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13 Publications

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    Card LabFly Functional ConnectomeDrosophila Resources
    01/04/23 | Synaptic gradients transform object location to action.
    Dombrovski M, Peek MY, Park J, Vaccari A, Sumathipala M, Morrow C, Breads P, Zhao A, Kurmangaliyev YZ, Sanfilippo P, Rehan A, Polsky J, Alghailani S, Tenshaw E, Namiki S, Zipursky SL, Card GM
    Nature. 2023 Jan 04;613(7944):534-42. doi: 10.1038/s41586-022-05562-8

    To survive, animals must convert sensory information into appropriate behaviours. Vision is a common sense for locating ethologically relevant stimuli and guiding motor responses. How circuitry converts object location in retinal coordinates to movement direction in body coordinates remains largely unknown. Here we show through behaviour, physiology, anatomy and connectomics in Drosophila that visuomotor transformation occurs by conversion of topographic maps formed by the dendrites of feature-detecting visual projection neurons (VPNs) into synaptic weight gradients of VPN outputs onto central brain neurons. We demonstrate how this gradient motif transforms the anteroposterior location of a visual looming stimulus into the fly's directional escape. Specifically, we discover that two neurons postsynaptic to a looming-responsive VPN type promote opposite takeoff directions. Opposite synaptic weight gradients onto these neurons from looming VPNs in different visual field regions convert localized looming threats into correctly oriented escapes. For a second looming-responsive VPN type, we demonstrate graded responses along the dorsoventral axis. We show that this synaptic gradient motif generalizes across all 20 primary VPN cell types and most often arises without VPN axon topography. Synaptic gradients may thus be a general mechanism for conveying spatial features of sensory information into directed motor outputs.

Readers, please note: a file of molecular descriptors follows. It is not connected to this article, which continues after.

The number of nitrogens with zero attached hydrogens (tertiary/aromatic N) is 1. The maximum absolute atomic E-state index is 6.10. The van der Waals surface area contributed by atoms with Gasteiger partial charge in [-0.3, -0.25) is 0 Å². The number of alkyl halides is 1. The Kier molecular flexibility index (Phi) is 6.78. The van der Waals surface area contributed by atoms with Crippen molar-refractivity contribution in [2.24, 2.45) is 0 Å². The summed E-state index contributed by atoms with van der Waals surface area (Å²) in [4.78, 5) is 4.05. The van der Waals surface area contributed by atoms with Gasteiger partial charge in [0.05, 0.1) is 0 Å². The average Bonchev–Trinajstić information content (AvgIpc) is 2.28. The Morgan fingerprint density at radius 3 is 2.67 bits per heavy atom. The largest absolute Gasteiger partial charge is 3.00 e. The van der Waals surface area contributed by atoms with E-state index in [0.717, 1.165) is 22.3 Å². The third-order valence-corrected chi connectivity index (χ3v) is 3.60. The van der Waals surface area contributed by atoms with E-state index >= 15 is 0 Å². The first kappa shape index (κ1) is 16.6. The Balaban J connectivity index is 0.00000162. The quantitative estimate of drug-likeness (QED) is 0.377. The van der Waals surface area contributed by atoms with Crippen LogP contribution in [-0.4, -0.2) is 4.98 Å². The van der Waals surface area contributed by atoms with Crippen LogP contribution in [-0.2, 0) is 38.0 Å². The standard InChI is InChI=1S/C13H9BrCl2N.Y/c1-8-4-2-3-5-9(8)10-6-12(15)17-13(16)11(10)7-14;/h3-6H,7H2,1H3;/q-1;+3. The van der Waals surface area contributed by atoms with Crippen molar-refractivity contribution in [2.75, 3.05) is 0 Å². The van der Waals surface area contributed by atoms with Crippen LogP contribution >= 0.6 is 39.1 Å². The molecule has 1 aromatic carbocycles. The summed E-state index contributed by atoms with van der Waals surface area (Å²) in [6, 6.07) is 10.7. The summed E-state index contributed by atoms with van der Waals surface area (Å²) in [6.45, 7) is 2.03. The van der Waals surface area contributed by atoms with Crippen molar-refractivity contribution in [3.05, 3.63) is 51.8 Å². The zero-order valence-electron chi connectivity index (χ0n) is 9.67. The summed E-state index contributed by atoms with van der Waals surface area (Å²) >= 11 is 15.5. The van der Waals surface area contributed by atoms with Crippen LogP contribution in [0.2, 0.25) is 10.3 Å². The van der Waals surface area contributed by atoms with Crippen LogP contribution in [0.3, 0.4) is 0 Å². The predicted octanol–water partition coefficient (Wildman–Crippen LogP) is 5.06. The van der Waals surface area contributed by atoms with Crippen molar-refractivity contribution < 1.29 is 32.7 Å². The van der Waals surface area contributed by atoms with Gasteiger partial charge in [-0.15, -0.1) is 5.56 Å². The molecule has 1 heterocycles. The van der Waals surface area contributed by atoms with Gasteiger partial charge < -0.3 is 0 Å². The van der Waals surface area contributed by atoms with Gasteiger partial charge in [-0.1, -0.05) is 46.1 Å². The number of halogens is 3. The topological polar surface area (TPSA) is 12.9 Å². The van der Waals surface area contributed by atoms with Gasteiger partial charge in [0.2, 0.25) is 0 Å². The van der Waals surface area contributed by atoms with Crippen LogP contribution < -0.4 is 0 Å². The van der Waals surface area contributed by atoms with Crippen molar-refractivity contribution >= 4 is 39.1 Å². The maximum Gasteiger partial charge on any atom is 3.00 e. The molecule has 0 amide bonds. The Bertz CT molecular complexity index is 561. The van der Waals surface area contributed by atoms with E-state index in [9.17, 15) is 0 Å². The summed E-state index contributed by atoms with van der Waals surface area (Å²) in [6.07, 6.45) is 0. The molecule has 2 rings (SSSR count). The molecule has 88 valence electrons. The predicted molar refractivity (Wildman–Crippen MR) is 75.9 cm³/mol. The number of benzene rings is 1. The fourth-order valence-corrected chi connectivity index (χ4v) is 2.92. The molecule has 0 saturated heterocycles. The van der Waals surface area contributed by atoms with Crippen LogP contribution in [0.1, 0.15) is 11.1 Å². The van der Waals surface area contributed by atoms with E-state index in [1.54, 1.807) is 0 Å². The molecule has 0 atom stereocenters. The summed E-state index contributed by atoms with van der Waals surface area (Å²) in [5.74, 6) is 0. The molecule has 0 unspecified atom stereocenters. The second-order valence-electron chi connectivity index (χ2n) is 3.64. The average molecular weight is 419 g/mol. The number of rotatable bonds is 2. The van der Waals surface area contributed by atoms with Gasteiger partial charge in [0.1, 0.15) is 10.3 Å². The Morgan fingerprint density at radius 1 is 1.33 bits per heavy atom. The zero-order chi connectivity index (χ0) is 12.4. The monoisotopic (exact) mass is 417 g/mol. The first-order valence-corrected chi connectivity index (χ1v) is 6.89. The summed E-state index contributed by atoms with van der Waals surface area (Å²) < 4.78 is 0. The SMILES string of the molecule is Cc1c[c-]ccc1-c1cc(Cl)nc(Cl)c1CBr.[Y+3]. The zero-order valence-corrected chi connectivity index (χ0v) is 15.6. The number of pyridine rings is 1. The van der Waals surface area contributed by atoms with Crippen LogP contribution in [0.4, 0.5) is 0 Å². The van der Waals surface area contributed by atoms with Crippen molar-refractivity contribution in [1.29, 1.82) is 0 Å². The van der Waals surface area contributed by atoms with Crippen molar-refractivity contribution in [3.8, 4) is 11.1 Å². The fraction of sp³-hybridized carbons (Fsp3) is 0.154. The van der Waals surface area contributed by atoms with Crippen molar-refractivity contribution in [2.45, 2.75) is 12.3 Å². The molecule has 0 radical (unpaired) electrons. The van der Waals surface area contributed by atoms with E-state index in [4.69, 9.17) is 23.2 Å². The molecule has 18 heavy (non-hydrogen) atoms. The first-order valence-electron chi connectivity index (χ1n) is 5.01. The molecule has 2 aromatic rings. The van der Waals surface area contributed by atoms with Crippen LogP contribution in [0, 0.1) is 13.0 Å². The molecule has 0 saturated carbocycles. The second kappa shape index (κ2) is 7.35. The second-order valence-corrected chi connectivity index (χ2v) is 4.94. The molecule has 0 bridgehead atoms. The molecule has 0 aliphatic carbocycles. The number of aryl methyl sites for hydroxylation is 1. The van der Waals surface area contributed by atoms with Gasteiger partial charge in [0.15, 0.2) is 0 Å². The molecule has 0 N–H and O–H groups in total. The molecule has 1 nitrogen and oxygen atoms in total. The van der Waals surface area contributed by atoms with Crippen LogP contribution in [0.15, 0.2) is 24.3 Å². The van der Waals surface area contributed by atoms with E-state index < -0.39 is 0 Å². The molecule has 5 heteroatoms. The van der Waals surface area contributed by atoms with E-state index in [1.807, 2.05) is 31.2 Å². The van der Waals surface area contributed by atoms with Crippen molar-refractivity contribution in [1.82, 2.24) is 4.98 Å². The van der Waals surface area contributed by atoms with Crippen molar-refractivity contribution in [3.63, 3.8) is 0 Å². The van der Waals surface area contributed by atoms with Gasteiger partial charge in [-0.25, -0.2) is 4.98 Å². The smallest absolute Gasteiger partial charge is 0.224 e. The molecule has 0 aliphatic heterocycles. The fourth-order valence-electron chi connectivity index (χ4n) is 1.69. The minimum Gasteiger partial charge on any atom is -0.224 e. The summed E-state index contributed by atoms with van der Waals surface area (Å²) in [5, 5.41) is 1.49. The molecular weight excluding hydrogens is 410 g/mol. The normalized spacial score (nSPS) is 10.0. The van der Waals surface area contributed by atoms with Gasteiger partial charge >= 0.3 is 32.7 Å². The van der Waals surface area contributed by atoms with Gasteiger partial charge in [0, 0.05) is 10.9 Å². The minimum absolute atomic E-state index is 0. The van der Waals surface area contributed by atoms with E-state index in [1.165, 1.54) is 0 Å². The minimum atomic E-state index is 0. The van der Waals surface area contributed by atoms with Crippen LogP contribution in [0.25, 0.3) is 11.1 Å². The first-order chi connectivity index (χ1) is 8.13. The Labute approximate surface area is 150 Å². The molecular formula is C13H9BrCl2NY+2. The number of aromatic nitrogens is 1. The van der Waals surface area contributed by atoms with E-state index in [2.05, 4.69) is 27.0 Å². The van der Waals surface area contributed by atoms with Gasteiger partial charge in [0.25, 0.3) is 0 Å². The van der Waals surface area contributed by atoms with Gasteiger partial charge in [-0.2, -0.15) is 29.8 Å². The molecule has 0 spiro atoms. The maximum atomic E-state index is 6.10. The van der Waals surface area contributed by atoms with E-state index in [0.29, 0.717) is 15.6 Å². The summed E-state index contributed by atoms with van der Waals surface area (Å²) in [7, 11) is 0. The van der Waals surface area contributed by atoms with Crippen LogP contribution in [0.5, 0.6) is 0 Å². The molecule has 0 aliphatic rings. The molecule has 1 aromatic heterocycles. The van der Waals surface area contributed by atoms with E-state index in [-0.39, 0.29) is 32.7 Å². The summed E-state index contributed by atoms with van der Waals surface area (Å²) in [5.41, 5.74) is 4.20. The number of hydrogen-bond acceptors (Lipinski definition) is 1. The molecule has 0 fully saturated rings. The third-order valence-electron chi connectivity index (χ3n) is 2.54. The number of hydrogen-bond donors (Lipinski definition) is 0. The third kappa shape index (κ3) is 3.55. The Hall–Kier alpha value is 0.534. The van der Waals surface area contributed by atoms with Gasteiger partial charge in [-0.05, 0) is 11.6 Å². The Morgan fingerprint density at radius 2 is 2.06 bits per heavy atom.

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    12/15/22 | Eye structure shapes neuron function in Drosophila motion vision
    Arthur Zhao , Eyal Gruntman , Aljoscha Nern , Nirmala A. Iyer , Edward M. Rogers , Sanna Koskela , Igor Siwanowicz , Marisa Dreher , Miriam A. Flynn , Connor W. Laughland , Henrique D.F. Ludwig , Alex G. Thomson , Cullen P. Moran , Bruck Gezahegn , Davi D. Bock , Michael B. Reiser
    bioRxiv. 2022 Dec 15:. doi: 10.1101/2022.12.14.520178